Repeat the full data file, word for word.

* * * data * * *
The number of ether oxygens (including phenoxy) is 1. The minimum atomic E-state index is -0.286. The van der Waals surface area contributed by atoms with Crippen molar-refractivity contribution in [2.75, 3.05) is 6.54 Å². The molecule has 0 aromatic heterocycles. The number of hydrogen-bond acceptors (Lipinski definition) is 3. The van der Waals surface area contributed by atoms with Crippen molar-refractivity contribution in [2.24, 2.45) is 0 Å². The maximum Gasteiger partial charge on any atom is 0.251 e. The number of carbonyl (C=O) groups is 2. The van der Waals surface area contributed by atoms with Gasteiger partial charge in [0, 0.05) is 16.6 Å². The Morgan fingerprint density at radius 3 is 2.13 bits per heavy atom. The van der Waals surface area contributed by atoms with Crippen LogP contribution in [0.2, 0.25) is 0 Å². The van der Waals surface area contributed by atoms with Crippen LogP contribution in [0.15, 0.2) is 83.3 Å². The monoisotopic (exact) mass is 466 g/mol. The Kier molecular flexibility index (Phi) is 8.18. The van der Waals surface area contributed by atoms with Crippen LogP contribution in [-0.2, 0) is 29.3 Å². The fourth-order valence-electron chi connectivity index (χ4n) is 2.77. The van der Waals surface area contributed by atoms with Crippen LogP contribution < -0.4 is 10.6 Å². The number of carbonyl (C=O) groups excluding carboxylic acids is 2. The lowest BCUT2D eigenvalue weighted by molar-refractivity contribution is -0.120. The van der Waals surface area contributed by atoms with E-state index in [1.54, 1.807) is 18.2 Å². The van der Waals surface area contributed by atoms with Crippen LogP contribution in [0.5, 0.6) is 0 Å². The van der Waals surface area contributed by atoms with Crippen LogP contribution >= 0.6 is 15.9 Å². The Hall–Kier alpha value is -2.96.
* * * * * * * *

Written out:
The number of ether oxygens (including phenoxy) is 1. The minimum atomic E-state index is -0.286. The van der Waals surface area contributed by atoms with Crippen molar-refractivity contribution in [2.75, 3.05) is 6.54 Å². The molecule has 0 aromatic heterocycles. The number of hydrogen-bond acceptors (Lipinski definition) is 3. The van der Waals surface area contributed by atoms with Crippen molar-refractivity contribution in [2.24, 2.45) is 0 Å². The maximum Gasteiger partial charge on any atom is 0.251 e. The number of carbonyl (C=O) groups is 2. The van der Waals surface area contributed by atoms with Gasteiger partial charge in [0, 0.05) is 16.6 Å². The Morgan fingerprint density at radius 3 is 2.13 bits per heavy atom. The van der Waals surface area contributed by atoms with Crippen LogP contribution in [0.2, 0.25) is 0 Å². The van der Waals surface area contributed by atoms with Crippen LogP contribution in [0.15, 0.2) is 83.3 Å². The monoisotopic (exact) mass is 466 g/mol. The Kier molecular flexibility index (Phi) is 8.18. The van der Waals surface area contributed by atoms with Crippen LogP contribution in [-0.2, 0) is 29.3 Å². The fourth-order valence-electron chi connectivity index (χ4n) is 2.77. The van der Waals surface area contributed by atoms with Crippen LogP contribution < -0.4 is 10.6 Å². The number of carbonyl (C=O) groups excluding carboxylic acids is 2. The lowest BCUT2D eigenvalue weighted by molar-refractivity contribution is -0.120. The van der Waals surface area contributed by atoms with E-state index in [1.54, 1.807) is 18.2 Å². The van der Waals surface area contributed by atoms with Crippen LogP contribution in [0.5, 0.6) is 0 Å². The van der Waals surface area contributed by atoms with Crippen LogP contribution >= 0.6 is 15.9 Å². The Hall–Kier alpha value is -2.96.